October 28, 2005 |
To tourists in Florence, Italy, Michelangelo's marble sculpture of the lad who slew Goliath is a must-see attraction at the Galleria dell'Accademia. More than a million people visit it every year. To art historians, "David" is a seminal masterpiece -- the first of Michelangelo's surviving depictions of heroic male nudes that encapsulate physical power in breathtakingly beautiful form.
June 1, 2013 |
WASHINGTON, D.C. - Is Albrecht Dürer's "The Great Piece of Turf" (1503) the greatest European drawing ever made? A definitive answer would require comparison with pretty heady competition over many centuries. But there's no question that the astounding Dürer is right up there near the top. Some of that competition even comes from the artist himself. At the National Gallery of Art, "The Great Piece of Turf" is installed in a stunning show of 118 Dürer works on paper from the incomparable collection of the Albertina in Vienna.
September 20, 1987 |
While in Los Angeles, Pope John Paul II met with the high priests of the news and entertainment business. He told them that they can be a "force for great good or great evil" and that they "are the stewards and administrators of an immense spiritual power." The Holy Father now has an opportunity to demonstrate his own stewardship on an urgent matter right under the Vatican's roof.
January 26, 2006 |
A work of art may be priceless -- but it was the price offered for a Michelangelo drawing that kept it from being sold at a Christie's auction this week. The Renaissance master's "Study of a Male Torso" was on the block at an estimated worth of $4 million. When the hammer came down, the highest bid was $3.2 million, not quite meeting the confidential reserve price, Christie's said.
May 11, 1989 |
Robert Snyder's "Michelagniolo: Self-Portrait" (the Westside Pavilion, and being advertised as "Michelangelo: Self-Portrait"), which had a special County Museum of Art screening last December, is even more enthralling the second time around. There's such an abundance of soaring words and images in this eloquent 85-minute documentary that they could be studied and absorbed for a lifetime. After all, Michelangelo, who signed himself Michelagniolo, a Tuscan variation of his name, is a giant of Western civilization, and Snyder and his astute cinematographer Umberto Galeassi provide us with unique, comprehensive perspectives on such works of sculpture as the Pieta, Moses, David, and the Medici tomb in Florence, such monumental frescoes as the ceiling of the Sistine Chapel--photographed, incidentally, before the controversial restoration was begun--and that of the Last Judgment over the altar in the same chapel, as well as such majestic structures as the Capitoline overlooking Rome and St. Peter's itself.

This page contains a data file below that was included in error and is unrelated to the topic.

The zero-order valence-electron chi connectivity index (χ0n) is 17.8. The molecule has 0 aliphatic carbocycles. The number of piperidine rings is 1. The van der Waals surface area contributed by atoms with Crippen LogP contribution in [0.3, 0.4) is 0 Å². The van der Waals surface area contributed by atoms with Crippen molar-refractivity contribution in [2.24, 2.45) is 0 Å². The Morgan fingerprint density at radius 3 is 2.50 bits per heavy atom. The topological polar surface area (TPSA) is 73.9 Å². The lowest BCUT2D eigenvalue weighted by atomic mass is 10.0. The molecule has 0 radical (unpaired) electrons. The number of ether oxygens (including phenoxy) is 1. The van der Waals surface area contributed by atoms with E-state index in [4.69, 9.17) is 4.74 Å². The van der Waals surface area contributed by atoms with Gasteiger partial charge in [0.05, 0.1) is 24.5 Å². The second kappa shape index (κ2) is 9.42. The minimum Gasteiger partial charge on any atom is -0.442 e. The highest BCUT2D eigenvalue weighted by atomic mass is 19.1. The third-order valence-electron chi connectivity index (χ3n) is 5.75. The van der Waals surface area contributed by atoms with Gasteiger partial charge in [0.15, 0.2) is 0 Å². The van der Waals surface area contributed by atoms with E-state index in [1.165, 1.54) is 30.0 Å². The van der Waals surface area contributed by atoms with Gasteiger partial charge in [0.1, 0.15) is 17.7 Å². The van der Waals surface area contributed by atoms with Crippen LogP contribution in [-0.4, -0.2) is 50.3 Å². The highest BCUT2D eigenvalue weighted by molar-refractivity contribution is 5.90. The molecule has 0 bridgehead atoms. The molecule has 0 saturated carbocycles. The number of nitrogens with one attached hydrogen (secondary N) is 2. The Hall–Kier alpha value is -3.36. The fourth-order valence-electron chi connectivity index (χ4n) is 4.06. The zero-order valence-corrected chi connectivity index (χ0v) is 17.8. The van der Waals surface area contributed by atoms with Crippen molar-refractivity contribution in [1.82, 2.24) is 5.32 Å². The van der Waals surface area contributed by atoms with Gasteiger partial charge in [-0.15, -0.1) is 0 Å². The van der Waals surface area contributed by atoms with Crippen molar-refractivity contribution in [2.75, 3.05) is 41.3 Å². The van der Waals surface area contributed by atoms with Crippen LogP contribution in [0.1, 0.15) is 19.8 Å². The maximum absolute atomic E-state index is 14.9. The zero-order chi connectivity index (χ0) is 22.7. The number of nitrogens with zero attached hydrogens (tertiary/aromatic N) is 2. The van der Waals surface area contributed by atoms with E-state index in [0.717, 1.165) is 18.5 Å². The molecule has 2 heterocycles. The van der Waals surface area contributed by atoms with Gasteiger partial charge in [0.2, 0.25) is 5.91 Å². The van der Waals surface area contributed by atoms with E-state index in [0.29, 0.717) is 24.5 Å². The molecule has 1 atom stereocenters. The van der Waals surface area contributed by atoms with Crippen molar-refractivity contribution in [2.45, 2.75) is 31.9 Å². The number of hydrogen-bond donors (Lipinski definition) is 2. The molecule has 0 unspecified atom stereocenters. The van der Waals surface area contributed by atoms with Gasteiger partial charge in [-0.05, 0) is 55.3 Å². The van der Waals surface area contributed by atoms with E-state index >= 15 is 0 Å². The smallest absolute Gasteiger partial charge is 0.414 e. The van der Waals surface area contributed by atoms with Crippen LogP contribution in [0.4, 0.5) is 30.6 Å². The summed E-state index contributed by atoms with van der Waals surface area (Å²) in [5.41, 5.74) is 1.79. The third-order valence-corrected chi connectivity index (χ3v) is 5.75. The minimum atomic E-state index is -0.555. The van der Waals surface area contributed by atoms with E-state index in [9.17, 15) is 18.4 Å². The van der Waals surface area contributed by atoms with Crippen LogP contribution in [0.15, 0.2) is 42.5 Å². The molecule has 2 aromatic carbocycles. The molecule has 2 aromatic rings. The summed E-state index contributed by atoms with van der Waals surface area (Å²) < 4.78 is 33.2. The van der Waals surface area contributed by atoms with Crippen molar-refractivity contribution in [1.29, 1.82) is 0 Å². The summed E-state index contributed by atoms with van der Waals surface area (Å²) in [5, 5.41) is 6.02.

March 21, 2006 |
A new exhibition in London gives audiences a chance to see the creative process behind such Renaissance masterpieces as the ceiling of the Vatican's Sistine Chapel and the interior of the Medici Chapel in Florence. Michelangelo would not have approved. The British Museum is billing "Michelangelo Drawings: Closer to the Master" as a show of "works that Michelangelo, the perfectionist, wouldn't have wanted anyone to see."
November 2, 2012 |
On Wednesday the Vatican celebrated the 500th anniversary of Michelangelo's completion of the ceiling frescoes in the Sistine Chapel, an epic extravaganza of painting that the artist, who considered himself a sculptor first, undertook only grudgingly in 1508. Pope Benedict XVI marked the occasion with the celebration of Vespers, replicating the event on the eve of All Saints' Day in which Pope Julius II first unveiled the masterwork. Michelangelo wouldn't begin the end wall's powerful exegesis on "The Last Judgment" for another 24 years.
November 30, 2002 |
Britain has slapped a temporary export ban on a rare early pen-and-ink study by Michelangelo to give time for efforts to raise the $11.7 million needed to buy it for the nation. "Study of a Mourning Woman," one of only five examples of Michelangelo's early work, of which only two are in private hands, was sold at auction in mid-2001 for $9.1 million to a London dealer.
November 18, 2009 |
A series of four books presented Tuesday at the Vatican seeks to explain how Michelangelo and other artists translated the Bible into images to produce in the Sistine Chapel some of the world's most renowned frescoes. The first volume focuses on Michelangelo's ceiling and its scenes from the book of Genesis and the creation of the world. Vatican Museums director Antonio Paolucci said the volume offers a "basic code" to understand the symbols and scenes that adorn the room where popes are elected.